"Because of our traditions,
We've kept our balance for many, many years.
You may ask, how did this tradition start?
I'll tell you - I don't know. But it's a tradition...”
Tradition from Fiddler on the Roof
Traditionalism has long been associated with avoiding hazards, from dietary to cultural. The embrace of those injunctions varies among individuals, each applying their weighting of the costs and benefits. Tradition provides the advantage of avoiding a perceived hazard, and there is a social payoff; our behavior signals are tribe, our “in-group identity,” which, in turn, facilitates cooperation and reciprocity, at least from other tribe members.
The researchers suggest that all things being equal,
“those who evince greater traditionalism will be more inclined to attempt to diminish the risk of acquiring transmissible disease.”
Of course, all things are not equal, and that calculus of cost and benefit is what the researchers sought to uncover. When is the linkage between traditionalism and its avoidance of danger broken? They point out that much of the current literature reflects hypothetical risk, but the pandemic of COVID offers a real-world laboratory.
- Real-world behaviors are “inherently costly” and reflect an individual’s cost-benefit decision
- For disease, there is the risk of “taking insufficient precautions against a hazardous disease versus the social and opportunity costs entailed by being overly cautious.”
- Individuals are influenced by their information “environment” and “social ecologies.” Information, as we have seen, can take on positive or negative moral tones and our behavior can boost or lower our reputational among kith and kin.
Is it beginning to sound familiar?
Do COVID‑19 health precautions, as potential manifestations of general pathogen avoidance tendencies, positively correlate with traditionalism across diverse societies?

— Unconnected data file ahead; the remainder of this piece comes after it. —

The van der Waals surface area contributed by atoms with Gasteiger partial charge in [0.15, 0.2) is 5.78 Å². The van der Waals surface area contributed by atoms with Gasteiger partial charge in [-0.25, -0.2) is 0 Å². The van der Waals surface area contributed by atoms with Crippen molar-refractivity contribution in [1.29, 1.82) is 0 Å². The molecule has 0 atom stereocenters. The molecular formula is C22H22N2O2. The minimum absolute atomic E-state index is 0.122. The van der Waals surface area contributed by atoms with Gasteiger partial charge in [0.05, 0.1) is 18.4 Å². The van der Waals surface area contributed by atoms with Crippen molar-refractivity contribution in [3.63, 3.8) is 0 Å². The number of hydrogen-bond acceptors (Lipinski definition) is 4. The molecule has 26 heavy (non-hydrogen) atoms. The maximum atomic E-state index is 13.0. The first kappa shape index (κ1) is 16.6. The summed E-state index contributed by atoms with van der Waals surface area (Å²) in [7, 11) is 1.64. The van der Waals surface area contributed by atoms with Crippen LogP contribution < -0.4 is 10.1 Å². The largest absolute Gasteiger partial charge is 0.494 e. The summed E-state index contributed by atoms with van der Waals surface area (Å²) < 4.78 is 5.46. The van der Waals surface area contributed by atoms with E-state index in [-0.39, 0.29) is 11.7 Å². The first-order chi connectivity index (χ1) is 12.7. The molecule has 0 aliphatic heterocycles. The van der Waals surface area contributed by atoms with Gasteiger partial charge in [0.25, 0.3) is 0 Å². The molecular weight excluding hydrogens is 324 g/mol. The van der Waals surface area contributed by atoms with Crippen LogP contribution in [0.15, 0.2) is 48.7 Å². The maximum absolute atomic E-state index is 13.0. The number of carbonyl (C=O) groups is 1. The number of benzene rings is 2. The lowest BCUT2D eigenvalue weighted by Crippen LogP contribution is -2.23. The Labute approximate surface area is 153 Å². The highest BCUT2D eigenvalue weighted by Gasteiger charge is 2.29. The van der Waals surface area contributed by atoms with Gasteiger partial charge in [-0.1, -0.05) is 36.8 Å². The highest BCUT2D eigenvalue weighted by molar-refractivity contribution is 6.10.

Using self-reported precautionary behavior (mask, social distancing, etc.) and the “individuals’ general tendency to endorse or reject the traditional norms and values of their society writ large,” the answer is yes. At least for 16 of the 27 countries evaluated. 
Do perceived tradeoffs between health precautions and other priorities influence the traditionalism‑precautions relationship?
To answer this question, the researcher identified several factors that might suppress or reverse that linkage. They include “precautions promulgated by public health authorities” threatening economic prosperity or interfering with traditional practices, e.g., church or gym attendance central to one’s identity. In the US, those factors included a lower trust in science, a more significant cultural tightness, described as “stronger more heavily enforced social norms and constraints”- social dominance orientation (SDO), and “greater economic conservatism.
Globally, these were the five suppressors of the link between traditionalism and COVID public health efforts. When that linkage was assessed and those five factors adjusted, the number of countries showing a positive association between traditionalism and precautions rose to 21 of 27, a 31% improvement in the linkage. While the effect may vary from country to country, those five factors had a global impact on the human response to this virus.
Health precautions include behavior that is seen, like wearing a mask or social distancing, and more private, “internal-facing precautions,” like hand washing. We are social animals, and our linkage to traditionalism remains greater in private than public display. Given that others see many of our public health measures, we may place a greater value on them as they can impair social relationships and traditional practices. The behavior we see concerning not wearing masks or social distancing, the demand for indoor gatherings, or an end to lockdowns is not a simple calculation; moreover, it is not necessarily the result of being misinformed.
“It is thus crucial to recognize and address potential conflicts or tradeoffs that may inhibit tradition-minded individuals from adopting vital prophylactic and treatment practices beneficial to themselves, their societies, and the global community.”
 The researchers acknowledge that their population sample was one of convenience rather than representative, that the countries themselves were not globally represented, being more of the Northern Hemisphere, and were not all culturally diverse.
Source: Greater traditionalism predicts COVID‑19 precautionary behaviors across 27 societies Nature Scientific Reports DOI: 10.1038/s41598-023-29655-0